Writer: Joshua Andino
2 min read March 2022— Affordability, balancing online and in-person learning and supporting underserved communities are just a few of the daunting challenges being juggled by the higher education sector today. However, these challenges have also created opportunities for institutions to rethink their strategies. Invest: spoke to leading higher education leaders across New Jersey to ask their thoughts on what the future holds in this fluid landscape for their institutions and the sector overall.
Jonathan Koppell, President, Montclair State University
Our overall trajectory is very positive. There is pent-up demand for education. People have been nervous and that has impacted enrollment numbers, but the return on investment with education is extremely high. Education remains one of the best investments people can make but it is incumbent on Montclair State University to make sure what we offer has value. That is our moral obligation.
We are ready to take off. Some stability in the operating environment will create the context for that. Students have a lot of optimism and self-confidence and that helps us stay focused on the core objective of meeting their needs.
Lamont Repollet, President, Kean University
The pandemic has forced houses of academia to become flexible, humanistic and a better partner to the community they serve. There will be a transformation that focuses on adult learners, creative thinking and research that examines how to create sustainable and efficient environments. The community and quality of life they experience is key, providing the necessary sources for underserved communities. The paradigm of higher education shifts as the surrounding environment changes, such as the social, emotional, political and economic issues that impact students stepping onto their campus.
With Kean University, we have to bridge the gap and create partnerships to better serve our students and community. We’re establishing several partnerships that resulted from the EDA grant we received, including the New Jersey Manufacturing Exchange Program, the African American and Hispanic chambers of commerce, the Institute for Life Sciences and Entrepreneurship, and a few others. We’ll be able to collaborate, to take steps toward an action plan that serves the regional economies of the state – South Jersey, Central Jersey and North Jersey. We’re looking to clearly define who we are as an institution, especially as a research institution.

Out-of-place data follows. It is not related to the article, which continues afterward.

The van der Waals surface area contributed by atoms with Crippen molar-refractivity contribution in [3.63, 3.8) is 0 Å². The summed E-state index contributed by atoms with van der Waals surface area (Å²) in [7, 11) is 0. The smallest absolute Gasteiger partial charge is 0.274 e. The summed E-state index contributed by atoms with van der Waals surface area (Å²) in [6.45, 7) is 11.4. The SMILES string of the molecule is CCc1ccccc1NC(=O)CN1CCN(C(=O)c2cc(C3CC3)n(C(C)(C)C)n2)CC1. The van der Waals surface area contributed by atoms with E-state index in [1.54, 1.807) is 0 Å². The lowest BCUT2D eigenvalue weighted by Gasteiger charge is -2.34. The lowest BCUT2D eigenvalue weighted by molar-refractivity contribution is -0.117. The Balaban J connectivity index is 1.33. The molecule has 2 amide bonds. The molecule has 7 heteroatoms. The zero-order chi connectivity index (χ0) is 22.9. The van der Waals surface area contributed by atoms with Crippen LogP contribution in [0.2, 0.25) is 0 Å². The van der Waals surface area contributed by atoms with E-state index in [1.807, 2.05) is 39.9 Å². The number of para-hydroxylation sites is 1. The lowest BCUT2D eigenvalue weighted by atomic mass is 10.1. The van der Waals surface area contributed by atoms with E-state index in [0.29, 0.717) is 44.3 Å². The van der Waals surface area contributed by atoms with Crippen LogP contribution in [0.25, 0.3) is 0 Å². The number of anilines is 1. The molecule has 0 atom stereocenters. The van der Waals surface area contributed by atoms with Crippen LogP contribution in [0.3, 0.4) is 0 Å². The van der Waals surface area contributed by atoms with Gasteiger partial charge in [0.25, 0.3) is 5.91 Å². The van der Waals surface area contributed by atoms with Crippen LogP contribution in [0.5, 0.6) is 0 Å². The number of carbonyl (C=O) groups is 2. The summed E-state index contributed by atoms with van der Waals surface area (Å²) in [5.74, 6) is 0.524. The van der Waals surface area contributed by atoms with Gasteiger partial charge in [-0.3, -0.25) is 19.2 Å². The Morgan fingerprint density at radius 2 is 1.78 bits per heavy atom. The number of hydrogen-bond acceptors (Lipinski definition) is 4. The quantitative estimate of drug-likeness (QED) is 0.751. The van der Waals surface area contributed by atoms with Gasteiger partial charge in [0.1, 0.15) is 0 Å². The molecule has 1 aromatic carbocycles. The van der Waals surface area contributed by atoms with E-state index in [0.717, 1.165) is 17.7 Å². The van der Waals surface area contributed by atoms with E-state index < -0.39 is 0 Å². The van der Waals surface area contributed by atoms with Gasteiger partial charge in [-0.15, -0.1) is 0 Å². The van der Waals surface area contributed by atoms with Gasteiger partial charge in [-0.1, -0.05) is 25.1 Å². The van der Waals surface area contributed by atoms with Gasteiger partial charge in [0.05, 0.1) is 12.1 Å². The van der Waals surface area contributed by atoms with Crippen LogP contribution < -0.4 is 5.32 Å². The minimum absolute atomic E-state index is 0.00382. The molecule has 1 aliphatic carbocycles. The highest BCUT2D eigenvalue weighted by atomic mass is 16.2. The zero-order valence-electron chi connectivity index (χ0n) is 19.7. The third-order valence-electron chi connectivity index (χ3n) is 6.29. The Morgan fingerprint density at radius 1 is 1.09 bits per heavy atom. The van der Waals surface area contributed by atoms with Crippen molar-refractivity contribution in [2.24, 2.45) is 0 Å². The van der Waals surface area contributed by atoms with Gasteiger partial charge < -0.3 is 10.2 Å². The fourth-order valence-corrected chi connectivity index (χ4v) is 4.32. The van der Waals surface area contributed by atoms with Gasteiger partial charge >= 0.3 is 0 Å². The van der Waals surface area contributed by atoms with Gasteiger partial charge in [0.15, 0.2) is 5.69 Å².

Richard Helldobler, President, William Paterson University
The kinds of lasting impact that the pandemic is having on everything from office work to retail sales will be seen at colleges and universities, too, though expressed in a way unique to teaching and learning. Our ability to keep delivering on our mission throughout the pandemic is due in large part to the dedication and innovation of our faculty, and we’ll continue to see the evolution of faculty who are equally adept at teaching in the classroom and online—both bricks and clicks. Behind that frontline transformation will be the growth of purely online offerings, like our WP Online, as well as the IT and other systems that we’ll need to expand use of such as mobile apps and other cloud-based services. Overall, to succeed in the future, colleges and universities will need to provide students with the kinds of flexible, on-demand, 24/7 options that they’ve come to expect elsewhere in their lives.
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